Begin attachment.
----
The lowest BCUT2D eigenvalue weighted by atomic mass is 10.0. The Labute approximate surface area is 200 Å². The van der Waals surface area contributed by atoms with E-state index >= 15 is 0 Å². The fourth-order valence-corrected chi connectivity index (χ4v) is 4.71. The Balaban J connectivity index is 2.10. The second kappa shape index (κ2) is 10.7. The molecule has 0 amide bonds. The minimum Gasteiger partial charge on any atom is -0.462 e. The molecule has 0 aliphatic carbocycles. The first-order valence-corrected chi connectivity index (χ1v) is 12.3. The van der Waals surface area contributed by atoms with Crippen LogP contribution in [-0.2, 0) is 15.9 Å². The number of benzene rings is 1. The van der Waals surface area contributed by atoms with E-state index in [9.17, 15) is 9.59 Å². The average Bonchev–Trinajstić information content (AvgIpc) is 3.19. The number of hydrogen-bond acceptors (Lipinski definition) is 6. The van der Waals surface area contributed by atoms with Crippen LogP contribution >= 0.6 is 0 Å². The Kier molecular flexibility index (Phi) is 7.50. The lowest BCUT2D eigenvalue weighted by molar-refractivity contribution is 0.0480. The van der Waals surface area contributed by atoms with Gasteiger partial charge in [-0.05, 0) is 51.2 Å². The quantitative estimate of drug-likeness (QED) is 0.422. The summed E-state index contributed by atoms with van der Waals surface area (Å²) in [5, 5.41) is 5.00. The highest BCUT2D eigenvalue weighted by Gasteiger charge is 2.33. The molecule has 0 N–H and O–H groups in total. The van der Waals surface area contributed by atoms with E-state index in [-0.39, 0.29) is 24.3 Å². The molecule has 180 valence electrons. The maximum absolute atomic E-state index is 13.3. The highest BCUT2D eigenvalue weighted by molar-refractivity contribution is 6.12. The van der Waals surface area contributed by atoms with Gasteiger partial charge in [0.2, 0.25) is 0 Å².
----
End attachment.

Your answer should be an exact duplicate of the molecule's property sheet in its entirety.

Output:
The lowest BCUT2D eigenvalue weighted by atomic mass is 10.0. The Labute approximate surface area is 200 Å². The van der Waals surface area contributed by atoms with E-state index >= 15 is 0 Å². The fourth-order valence-corrected chi connectivity index (χ4v) is 4.71. The Balaban J connectivity index is 2.10. The second kappa shape index (κ2) is 10.7. The molecule has 0 amide bonds. The minimum Gasteiger partial charge on any atom is -0.462 e. The molecule has 0 aliphatic carbocycles. The first-order valence-corrected chi connectivity index (χ1v) is 12.3. The van der Waals surface area contributed by atoms with Crippen LogP contribution in [-0.2, 0) is 15.9 Å². The number of benzene rings is 1. The van der Waals surface area contributed by atoms with E-state index in [9.17, 15) is 9.59 Å². The average Bonchev–Trinajstić information content (AvgIpc) is 3.19. The number of hydrogen-bond acceptors (Lipinski definition) is 6. The van der Waals surface area contributed by atoms with Crippen LogP contribution >= 0.6 is 0 Å². The Kier molecular flexibility index (Phi) is 7.50. The lowest BCUT2D eigenvalue weighted by molar-refractivity contribution is 0.0480. The van der Waals surface area contributed by atoms with Gasteiger partial charge in [-0.05, 0) is 51.2 Å². The quantitative estimate of drug-likeness (QED) is 0.422. The summed E-state index contributed by atoms with van der Waals surface area (Å²) in [5, 5.41) is 5.00. The highest BCUT2D eigenvalue weighted by Gasteiger charge is 2.33. The molecule has 0 N–H and O–H groups in total. The van der Waals surface area contributed by atoms with E-state index in [-0.39, 0.29) is 24.3 Å². The molecule has 180 valence electrons. The maximum absolute atomic E-state index is 13.3. The highest BCUT2D eigenvalue weighted by molar-refractivity contribution is 6.12. The van der Waals surface area contributed by atoms with Gasteiger partial charge in [0.2, 0.25) is 0 Å².